(TNS) — A big pile of debt comes due at Tesla March 1 – $920 million worth. But starting in two weeks, the company has a chance to make it disappear.
The debt is in the form of convertible bonds, a special kind of instrument that can be converted into shares of Tesla stock under certain conditions. If conditions are met, and all bondholders convert, Tesla would suddenly gain $920 million worth of much-needed financial flexibility.
To spark a conversion, Tesla needs to boost its stock price to $359.87 or higher at some point from Dec. 1 Feb. 28. The higher the price goes, the more likely holders will convert.
A successful conversion would go a long way toward helping Tesla meet CEO Elon Musk’s financial goals. He’s told stock analysts to expect profit and positive free cash flow in the upcoming quarter ending in December, with “aspirations” for profits in “all quarters going forward.”
If the overall stock market’s recent swoon continues, the $359.87 strike price might be hard to reach. Tesla shares now trade at around $345.
Still, Tesla’s volatile stock has bucked general market trends before, and could do so again.
Tesla “trades like a hyper growth company,” said Scott Lummer, who heads Savant Investment Group in Oakland. “It could be one good news event away from selling at $400 or above, or take a dive on bad news, like the company not meeting its production goals.”
What might raise Tesla’s stock price higher enough to encourage conversion? Elaborate introductions of proposed future products the company has staged in the past — such as a solar-tile roof in 2016 or a semi truck last year — didn’t move the stock price much. (Neither the roof nor the truck is close to commercial deployment.)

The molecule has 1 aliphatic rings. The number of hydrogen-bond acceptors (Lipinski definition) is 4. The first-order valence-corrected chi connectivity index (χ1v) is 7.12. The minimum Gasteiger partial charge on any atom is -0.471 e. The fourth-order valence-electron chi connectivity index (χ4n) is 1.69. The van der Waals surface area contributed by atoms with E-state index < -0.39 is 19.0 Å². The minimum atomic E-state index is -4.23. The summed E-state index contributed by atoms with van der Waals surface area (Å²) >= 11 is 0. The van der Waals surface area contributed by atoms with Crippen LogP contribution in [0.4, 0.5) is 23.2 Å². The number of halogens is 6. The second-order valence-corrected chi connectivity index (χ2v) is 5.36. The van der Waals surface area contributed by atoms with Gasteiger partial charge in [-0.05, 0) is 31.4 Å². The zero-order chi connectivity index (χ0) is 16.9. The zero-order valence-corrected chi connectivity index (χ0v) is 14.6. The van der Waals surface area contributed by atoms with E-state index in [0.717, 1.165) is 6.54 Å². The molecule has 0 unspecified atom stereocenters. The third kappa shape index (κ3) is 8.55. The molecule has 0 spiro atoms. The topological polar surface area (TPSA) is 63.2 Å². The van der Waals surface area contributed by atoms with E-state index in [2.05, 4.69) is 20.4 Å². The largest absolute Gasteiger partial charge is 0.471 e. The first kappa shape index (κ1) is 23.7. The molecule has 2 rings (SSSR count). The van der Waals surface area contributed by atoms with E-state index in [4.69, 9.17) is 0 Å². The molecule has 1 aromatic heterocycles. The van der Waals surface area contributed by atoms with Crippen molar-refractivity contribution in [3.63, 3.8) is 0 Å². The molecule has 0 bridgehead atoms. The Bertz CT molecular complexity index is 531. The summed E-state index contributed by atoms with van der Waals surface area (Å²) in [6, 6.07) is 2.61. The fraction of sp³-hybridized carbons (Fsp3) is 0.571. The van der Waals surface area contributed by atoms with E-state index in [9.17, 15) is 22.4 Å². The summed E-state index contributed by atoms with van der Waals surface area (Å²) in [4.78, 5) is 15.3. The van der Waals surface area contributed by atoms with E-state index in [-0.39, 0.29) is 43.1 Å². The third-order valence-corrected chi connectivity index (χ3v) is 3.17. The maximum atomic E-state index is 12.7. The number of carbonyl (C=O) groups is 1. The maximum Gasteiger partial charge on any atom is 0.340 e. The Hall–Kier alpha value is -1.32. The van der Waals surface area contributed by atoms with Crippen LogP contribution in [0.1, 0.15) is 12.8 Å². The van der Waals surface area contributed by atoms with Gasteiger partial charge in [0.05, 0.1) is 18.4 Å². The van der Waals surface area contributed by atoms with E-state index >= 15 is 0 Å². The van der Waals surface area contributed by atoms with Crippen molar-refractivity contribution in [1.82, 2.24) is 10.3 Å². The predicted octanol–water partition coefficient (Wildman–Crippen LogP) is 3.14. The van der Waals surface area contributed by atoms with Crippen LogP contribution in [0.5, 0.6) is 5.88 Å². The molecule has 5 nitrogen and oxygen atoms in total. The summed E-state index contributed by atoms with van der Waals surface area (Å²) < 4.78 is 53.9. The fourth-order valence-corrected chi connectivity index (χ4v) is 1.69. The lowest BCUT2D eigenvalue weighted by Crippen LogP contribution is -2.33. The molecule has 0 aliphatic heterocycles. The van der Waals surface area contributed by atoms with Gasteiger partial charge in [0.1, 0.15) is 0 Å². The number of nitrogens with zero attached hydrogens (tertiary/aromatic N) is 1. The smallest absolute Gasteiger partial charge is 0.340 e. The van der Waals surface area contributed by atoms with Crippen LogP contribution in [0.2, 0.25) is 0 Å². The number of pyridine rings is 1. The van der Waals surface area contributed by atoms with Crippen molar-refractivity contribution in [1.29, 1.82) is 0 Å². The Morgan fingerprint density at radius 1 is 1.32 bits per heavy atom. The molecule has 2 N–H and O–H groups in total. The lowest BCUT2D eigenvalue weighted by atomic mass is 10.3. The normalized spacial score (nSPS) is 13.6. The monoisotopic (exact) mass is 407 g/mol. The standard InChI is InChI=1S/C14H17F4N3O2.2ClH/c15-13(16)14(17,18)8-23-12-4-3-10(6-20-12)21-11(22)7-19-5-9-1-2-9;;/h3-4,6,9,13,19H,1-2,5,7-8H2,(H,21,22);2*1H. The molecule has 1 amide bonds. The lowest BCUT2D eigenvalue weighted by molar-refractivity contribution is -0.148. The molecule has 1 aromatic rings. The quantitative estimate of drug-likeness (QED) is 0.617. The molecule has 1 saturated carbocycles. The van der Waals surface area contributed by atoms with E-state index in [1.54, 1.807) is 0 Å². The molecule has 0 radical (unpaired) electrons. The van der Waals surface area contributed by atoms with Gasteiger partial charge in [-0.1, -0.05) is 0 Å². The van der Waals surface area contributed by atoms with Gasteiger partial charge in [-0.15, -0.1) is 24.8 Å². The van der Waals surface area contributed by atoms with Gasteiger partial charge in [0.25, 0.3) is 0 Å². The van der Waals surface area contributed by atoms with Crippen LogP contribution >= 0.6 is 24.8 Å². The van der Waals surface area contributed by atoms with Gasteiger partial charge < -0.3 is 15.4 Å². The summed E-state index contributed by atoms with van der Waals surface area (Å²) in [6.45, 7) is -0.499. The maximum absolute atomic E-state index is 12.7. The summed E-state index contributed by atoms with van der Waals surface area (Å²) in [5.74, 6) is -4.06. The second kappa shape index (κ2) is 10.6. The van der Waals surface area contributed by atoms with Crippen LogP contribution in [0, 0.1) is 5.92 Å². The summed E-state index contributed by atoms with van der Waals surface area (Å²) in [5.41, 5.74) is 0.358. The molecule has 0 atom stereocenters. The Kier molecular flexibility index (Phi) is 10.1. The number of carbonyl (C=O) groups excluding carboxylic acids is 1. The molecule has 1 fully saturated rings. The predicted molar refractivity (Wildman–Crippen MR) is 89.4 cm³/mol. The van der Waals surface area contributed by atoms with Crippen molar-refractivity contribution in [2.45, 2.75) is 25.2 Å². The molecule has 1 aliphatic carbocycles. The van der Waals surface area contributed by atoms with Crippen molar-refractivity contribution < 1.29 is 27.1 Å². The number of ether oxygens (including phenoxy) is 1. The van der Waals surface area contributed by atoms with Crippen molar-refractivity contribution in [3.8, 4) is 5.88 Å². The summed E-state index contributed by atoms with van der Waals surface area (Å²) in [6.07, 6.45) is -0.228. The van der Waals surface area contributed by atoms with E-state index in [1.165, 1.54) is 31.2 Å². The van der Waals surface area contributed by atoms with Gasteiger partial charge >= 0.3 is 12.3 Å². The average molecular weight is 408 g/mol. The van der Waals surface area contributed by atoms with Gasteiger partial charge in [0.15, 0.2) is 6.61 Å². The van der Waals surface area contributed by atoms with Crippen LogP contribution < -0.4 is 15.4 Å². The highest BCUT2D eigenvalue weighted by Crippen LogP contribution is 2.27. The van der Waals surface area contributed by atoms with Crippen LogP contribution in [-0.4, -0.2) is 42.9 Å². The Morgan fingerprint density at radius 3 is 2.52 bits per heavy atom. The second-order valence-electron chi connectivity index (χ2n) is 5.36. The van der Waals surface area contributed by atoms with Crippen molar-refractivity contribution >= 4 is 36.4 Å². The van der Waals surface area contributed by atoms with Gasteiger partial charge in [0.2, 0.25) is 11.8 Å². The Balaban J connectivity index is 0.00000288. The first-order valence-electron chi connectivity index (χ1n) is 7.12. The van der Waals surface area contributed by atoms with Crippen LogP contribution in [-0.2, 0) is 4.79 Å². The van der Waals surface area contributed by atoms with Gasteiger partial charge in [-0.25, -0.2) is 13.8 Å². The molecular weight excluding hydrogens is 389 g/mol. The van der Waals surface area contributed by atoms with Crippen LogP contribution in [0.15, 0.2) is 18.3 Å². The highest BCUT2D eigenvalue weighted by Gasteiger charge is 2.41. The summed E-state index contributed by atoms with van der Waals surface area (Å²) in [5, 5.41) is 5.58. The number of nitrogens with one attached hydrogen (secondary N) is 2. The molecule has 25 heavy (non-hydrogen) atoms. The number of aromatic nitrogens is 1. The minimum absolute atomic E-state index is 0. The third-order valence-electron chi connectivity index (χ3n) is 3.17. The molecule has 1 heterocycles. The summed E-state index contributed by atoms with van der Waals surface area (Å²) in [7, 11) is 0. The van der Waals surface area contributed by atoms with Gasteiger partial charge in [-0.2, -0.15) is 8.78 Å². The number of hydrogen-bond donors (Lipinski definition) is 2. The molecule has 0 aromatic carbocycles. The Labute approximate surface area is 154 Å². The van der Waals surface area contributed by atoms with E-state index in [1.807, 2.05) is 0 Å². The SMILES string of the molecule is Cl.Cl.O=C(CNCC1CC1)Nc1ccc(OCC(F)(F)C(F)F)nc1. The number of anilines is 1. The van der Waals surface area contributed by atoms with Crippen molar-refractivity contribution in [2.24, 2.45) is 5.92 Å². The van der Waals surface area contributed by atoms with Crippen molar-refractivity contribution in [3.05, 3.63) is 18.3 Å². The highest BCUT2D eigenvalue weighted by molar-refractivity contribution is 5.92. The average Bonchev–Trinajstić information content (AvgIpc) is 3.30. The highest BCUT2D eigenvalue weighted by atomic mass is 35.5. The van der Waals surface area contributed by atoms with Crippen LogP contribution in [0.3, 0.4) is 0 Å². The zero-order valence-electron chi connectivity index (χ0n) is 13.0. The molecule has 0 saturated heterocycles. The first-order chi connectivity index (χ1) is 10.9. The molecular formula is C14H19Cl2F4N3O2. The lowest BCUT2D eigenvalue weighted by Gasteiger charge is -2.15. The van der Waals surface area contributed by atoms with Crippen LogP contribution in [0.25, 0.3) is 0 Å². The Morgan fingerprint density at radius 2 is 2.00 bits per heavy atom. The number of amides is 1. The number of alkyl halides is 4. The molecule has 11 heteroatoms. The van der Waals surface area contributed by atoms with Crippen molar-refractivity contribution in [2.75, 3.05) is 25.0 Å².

Anticipation of the Model 3 is what drove Tesla stock to a near-record closing price of $383.45 on June 26, 2017. Musk spotlighted 50 new “production” cars in a crowded live-streamed event that July at the company’s Fremont, Calif., factory, where he promised a base price of $35,000. Around that time, he told analysts to expect production of 10,000 a week sometime in 2018.
The base price today is $46,000 and Tesla has not yet reached a consistent weekly rate of 5,000.
Tesla’s stock price hit $387.46 in intraday trading Aug. 7 — its high so far this year — when Musk said on Twitter that he had “funding secured” for a deal to take the company private at $420 a share. That was untrue, which got Musk into trouble with the Securities and Exchange Commission. The stock price plunged.
Shares shot up again, though — by 9 percent, from $288.50 a share to $314.86 —Oct. 25, the day after Tesla announced a $255 million profit that was far higher than most analysts expected. Since then, the share price has gradually climbed to the current $345 zone.
In a November earnings call with analysts, Musk hinted at the possible introduction of an electric pickup truck. But more than ever Tesla investors seem more interested in hard financial results than visions of the future. One way to boost sales: Tesla has joined General Motors and Nissan to lobby Congress for an extension of the $7,500 federal tax credit on electric-car purchases, which begins running out for Tesla Jan. 1. If successful, a stock bump would almost surely follow.
The bond market is betting the strike price will be exceeded. The Tesla convertibles, which pay a slim interest rate of 0.25 percent, traded at $106.50 Wednesday. A price above $100 par value is a gamble that the bonds are worth more than their principal amount.